The idea of this problem is to encourage children to spot and describe a pattern, and to extend this into a general rule. Depending on their experience, the can also use relevant vocabulary associated with factors and multiples.

You could use this problem with the whole class as it is an example of a low threshold high ceiling activity - accessible to all but challenging for the most confident.

You may want to start by asking some simpler questions and model them using counters, for example:

- Ben has 15 bulbs of garlic.
- Can he plant them in rows of two? Why? Check using counters.
- Can he plant them in rows of three? Why? Check using counters.
- Can he plant them in rows of four? Why? Check using counters.
- What else could you tell me?

Then, ask the children to find how many bulbs Ben could have if he plants them in rows of, say, four, but has one left over. Have cubes, counters, bottle tops... available for them to use. You might also want to have squared paper available. Take answers and list them, using counters on the interactive board, or magnets on a whiteboard, to check them. Put them in order of size to help pattern spotting. Encourage comments which indicate the children have identified the pattern (it's one more than the four times table) rather than specific (it could be 41, 5, 25...)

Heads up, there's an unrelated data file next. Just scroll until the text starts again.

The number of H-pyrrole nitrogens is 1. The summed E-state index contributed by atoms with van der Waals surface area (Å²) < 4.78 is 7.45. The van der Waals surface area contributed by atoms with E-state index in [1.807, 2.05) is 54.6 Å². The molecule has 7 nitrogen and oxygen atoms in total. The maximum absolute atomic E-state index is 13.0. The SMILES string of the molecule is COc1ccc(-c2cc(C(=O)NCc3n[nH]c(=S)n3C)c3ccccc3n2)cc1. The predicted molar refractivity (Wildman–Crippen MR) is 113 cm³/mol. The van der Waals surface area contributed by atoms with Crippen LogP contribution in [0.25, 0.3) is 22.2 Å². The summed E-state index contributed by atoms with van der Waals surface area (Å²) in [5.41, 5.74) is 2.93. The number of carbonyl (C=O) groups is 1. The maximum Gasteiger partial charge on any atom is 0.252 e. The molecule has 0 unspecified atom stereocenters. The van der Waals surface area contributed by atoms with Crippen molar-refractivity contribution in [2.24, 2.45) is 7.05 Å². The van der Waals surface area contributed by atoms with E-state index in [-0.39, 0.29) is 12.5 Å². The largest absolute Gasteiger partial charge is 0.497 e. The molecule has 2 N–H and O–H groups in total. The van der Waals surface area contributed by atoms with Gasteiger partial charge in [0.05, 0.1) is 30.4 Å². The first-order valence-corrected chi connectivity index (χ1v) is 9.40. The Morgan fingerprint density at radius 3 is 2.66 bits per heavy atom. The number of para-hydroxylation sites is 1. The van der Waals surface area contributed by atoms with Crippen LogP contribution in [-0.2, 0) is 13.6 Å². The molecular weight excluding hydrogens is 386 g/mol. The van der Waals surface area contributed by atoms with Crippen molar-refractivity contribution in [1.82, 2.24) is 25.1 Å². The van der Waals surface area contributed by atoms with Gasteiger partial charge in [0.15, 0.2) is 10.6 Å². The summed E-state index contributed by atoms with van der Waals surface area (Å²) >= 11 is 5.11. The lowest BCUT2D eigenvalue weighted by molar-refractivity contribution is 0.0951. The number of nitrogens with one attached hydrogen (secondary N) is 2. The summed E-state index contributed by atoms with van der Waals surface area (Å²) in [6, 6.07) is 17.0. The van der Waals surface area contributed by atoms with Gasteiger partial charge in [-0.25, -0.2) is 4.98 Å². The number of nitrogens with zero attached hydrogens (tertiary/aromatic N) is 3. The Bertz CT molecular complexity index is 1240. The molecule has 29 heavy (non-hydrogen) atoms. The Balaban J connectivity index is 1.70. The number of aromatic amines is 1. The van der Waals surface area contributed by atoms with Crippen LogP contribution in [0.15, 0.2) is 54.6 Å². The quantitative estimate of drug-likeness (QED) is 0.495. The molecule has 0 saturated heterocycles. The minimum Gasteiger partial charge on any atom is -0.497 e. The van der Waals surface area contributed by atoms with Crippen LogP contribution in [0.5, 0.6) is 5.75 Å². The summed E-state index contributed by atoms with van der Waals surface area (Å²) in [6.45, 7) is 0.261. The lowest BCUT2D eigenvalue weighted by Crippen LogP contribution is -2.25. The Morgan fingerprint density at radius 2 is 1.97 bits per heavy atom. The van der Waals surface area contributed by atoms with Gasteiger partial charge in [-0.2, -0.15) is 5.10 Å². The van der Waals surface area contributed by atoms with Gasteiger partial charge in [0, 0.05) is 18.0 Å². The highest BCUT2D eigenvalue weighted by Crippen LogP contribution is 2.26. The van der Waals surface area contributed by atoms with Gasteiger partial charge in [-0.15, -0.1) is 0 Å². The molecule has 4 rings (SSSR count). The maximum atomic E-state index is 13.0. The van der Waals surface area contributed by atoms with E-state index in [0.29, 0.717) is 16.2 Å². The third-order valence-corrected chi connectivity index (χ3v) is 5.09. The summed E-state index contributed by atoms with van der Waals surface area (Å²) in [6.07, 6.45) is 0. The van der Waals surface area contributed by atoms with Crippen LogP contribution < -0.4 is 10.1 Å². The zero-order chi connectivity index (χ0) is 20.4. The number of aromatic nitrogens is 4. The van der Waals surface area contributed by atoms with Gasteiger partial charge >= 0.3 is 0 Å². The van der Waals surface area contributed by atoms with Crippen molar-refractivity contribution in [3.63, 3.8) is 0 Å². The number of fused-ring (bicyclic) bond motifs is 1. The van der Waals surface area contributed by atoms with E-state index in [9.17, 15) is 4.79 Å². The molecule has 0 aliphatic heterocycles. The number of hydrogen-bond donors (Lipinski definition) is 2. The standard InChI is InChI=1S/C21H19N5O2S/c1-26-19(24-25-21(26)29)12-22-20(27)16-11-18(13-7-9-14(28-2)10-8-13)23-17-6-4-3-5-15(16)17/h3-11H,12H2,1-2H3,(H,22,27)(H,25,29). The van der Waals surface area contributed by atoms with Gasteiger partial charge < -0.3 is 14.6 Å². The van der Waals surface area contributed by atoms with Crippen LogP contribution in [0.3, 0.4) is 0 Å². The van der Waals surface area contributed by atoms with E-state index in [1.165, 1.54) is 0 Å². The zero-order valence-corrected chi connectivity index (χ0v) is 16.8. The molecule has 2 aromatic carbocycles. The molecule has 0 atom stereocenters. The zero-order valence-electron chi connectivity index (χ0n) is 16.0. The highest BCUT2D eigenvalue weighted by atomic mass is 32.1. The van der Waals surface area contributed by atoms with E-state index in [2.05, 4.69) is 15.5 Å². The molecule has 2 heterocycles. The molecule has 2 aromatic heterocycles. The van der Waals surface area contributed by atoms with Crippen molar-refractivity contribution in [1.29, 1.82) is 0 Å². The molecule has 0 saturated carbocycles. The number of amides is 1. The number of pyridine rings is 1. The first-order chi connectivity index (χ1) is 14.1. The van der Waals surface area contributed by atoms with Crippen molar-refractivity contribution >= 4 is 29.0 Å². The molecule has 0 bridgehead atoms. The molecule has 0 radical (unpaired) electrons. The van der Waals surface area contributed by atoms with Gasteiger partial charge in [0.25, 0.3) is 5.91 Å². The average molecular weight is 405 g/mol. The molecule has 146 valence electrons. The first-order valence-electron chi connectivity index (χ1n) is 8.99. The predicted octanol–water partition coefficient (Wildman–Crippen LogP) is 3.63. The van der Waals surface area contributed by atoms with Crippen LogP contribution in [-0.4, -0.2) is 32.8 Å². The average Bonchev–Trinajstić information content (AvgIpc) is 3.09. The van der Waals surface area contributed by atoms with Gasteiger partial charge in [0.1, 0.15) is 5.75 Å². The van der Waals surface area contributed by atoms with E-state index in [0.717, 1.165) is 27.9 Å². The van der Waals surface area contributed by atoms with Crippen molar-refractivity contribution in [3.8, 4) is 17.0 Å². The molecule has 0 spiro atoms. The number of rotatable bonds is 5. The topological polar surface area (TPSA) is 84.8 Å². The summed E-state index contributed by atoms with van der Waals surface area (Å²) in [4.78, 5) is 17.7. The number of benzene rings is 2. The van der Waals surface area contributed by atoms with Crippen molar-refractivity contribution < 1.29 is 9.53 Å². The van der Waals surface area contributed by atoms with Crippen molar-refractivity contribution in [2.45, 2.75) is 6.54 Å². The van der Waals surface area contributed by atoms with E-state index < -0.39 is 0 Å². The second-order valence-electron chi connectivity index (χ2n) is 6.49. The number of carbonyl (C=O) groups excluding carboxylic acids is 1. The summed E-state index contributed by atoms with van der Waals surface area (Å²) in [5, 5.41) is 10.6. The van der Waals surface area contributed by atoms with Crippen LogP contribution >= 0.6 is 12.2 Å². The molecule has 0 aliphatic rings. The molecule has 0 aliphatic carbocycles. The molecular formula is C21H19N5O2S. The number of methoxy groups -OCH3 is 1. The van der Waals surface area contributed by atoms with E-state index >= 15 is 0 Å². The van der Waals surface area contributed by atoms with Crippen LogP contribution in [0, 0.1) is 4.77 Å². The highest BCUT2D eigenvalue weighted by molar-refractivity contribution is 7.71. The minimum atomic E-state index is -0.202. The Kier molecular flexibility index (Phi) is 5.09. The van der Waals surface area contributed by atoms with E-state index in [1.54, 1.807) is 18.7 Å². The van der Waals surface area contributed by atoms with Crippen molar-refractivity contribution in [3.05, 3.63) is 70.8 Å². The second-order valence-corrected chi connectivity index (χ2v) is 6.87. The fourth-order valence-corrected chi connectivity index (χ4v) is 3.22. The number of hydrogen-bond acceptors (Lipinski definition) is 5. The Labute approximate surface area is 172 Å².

Pose the first part of the written problem and invite pupils to 'think, pair, share' - think on their own, then talk to a partner about what they think the solution might be, and/or how they might work it out. Take suggestions and if appropriate let one or two children come to the board to model their ideas.

Pose the rest of the problem and leave the children to pursue their ideas, working in pairs. Emphasise that you are interested in the answer, but also interested in the way that the children found it.

Bring the children together and share their findings, again encouraging working that is systematic and helping them to differentiate between specific answers and general ones ('if there is one left over with two rows it must be an odd number', rather than 'it must be 21 or 15 or 21').

What is the same about these answers?

How could we record our results to help us to spot a pattern?

Children who find this easy could make up their own questions for a partner. Devising a question which has a unique answer is quite difficult.

Physical apparatus helps to consolidate the idea of 'one more than a multiple'. Listing possible answers in order of size can also help the children to spot patterns - encourage them to work systematically.